The lesser known mineral component of batteries, cobalt, is gearing up to have its year in the sun, with hedge funds stockpiling the commodity in preparation for the “Tesla boost”, ethical dilemmas tainting existing supply and miners exploring the developed world.
Prices for the mineral are starting to see a conspicuous recovery; low-grade cobalt was at a high of $US16.50 ($21.84) a pound on the spot market on Thursday, up more than 80 per cent from lows in December 2015, according to Bloomberg data.
“If last year was lithium’s time, for 2017 its battery peer cobalt may be the one receiving more attention,” a Macquarie analysts wrote in a recent note to clients.
“Prices have accelerated to levels last seen in 2011, and with demand from the core portable electronics sector recovering and supply growth relatively stagnant, this can be fundamentally justified.”
The hard, grey mineral has piqued interest in recent years for its potential widespread use in smartphones and the lithium-ion batteries used in Tesla vehicles. As an efficient electrode, cobalt can help store power for longer.
Analysts expect the likes of General Motors and Volkswagon, in addition to smartphone makers Apple and Samsung, to soon crank up demand as they experiment with their own electric cars.
According to commodity researcher CRU Group, this is set to boost demand for the nickel byproduct on average by 16 per cent annually through to 2022.
The supply issue
Cobalt is particularly contentious, however, given it is largely mined in the strife-riddled region of the Democratic Republic of the Congo. According to an Amnesty International report released last year, a fifth of the DRC’s cobalt is derived from small-scale operations that rely on child labour.
China is the main refiner of cobalt, buying up the commodity from both ethical and conflict zones, refining it and then on-selling it to the likes of Apple, Samsung and Tesla.
“The problem is it all gets mixed together, so you don’t really have an option to buy clean cobalt,” said Matthew Langsford, portfolio manager of the natural resources fund at Terra Capital.
At this year’s African Mining Indaba, which finished up last week in Cape Town, cobalt sprung up at numerous booths, with companies turning their exploration sights towards the commodity which is usually found as a byproduct of nickel.
However, investors seem to be leaning towards more transparent sources of cobalt.
“It’s a chilling fact for a lot of people that the smartphone in the pocket probably contains cobalt produced through child labour,” Edward Lauer, head of portfolio optimisation at Eurasian Resources Group, told a panel during the conference.
“It’s a complex supply chain and a challenging issue; thankfully, a lot of groups are bringing various stakeholders together.”
Investors could once get exposure to cobalt through nickel and copper shares, but there are more companies popping up exploring in developed countries.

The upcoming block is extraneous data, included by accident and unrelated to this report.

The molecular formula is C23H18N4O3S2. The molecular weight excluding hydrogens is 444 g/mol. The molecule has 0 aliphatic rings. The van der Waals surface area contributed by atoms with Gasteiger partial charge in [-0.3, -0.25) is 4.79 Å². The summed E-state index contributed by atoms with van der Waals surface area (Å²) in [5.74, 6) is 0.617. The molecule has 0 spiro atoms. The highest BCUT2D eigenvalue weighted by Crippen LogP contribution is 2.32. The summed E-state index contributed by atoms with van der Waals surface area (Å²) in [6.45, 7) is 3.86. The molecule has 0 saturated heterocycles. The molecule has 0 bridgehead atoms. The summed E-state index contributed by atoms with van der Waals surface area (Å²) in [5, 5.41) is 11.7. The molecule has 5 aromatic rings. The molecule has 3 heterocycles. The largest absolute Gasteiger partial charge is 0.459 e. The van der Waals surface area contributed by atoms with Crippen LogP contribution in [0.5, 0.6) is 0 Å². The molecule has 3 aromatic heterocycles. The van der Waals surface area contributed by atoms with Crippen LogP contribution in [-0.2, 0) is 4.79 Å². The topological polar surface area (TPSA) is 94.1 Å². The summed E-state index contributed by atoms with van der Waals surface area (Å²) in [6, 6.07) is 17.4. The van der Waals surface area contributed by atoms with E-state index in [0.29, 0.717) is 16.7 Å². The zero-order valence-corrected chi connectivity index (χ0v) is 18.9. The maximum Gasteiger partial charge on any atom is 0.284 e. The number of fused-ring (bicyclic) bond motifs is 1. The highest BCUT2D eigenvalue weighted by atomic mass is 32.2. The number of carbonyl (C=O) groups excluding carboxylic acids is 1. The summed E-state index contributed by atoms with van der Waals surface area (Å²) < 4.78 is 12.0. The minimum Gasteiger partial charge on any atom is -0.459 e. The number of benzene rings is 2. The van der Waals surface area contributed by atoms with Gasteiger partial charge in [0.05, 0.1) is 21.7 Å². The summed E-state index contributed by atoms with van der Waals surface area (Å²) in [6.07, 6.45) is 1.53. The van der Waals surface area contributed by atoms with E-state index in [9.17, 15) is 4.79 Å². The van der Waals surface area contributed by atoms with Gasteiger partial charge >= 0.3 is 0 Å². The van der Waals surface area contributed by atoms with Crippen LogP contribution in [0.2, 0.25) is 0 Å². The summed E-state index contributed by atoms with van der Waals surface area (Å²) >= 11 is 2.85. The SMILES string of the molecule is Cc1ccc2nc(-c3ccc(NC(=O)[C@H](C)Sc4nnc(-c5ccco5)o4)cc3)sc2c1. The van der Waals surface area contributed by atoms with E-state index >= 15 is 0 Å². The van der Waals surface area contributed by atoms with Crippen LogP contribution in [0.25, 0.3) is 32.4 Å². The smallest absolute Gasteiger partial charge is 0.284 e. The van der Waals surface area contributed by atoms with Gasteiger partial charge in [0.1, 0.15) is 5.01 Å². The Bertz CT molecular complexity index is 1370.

ASX-listed Clean TeQ, backed by Regal Funds Management, has a scandium deposit in central New South Wales, with high-grade nickel and cobalt features. Billionaire Canadian investor Robert Friedman has taken an almost 20 per cent slab of the company’s stock and is a vocal proponent of the cobalt story.
Another high-profile investor, Paul Matysek, recently joined the board of Equator Resources and is in the process of renaming the company Cobalt One. The microcap stock hopes to exploit Mr Matysek’s track record of finding difficult deposits and is in the process of raising capital.
“These kinds of companies are looking to add to the cobalt supply from developed countries which will take some of the pressure out of the DRC,” says Mr Langford. “While the deposits there are so rich it’s unlikely cobalt will stop coming out of there, these other plays give investors more options.”
But there are also other methods of gaining cobalt exposure. In readiness for this spike in demand, some fund managers have begun to stock pile the commodity in preparation for the price hike.
“By buying physical stock, you actually own the metal that’s going into the batteries,” Anthony Milewski, a managing director at Pala Investments, told Bloomberg recently. “It’s a much more attractive option, and we’re not the only fund out there doing this.”
But getting one’s hands on the commodity is not easy. About 100,000 metric tons is produced annually, though 65 per cent of refined supply comes in a non-metal form, like the chemicals used in jet engines, drilling tools, pigments and smartphones.
As such, only around 35,000 tonnes comes in metal form, worth around $US550 million ($713 million).
Traders haven’t had it much easier, struggling with the lack of liquidity in markets like the London Metals Exchange.
Before November last year, the average volume was just 24 contracts a day; by comparison, copper trades around 140,000 contracts a day. But increased market attention has seen these contracts jump to an average of 162 a day, with some sessions reaching 600.
By Jessica Sier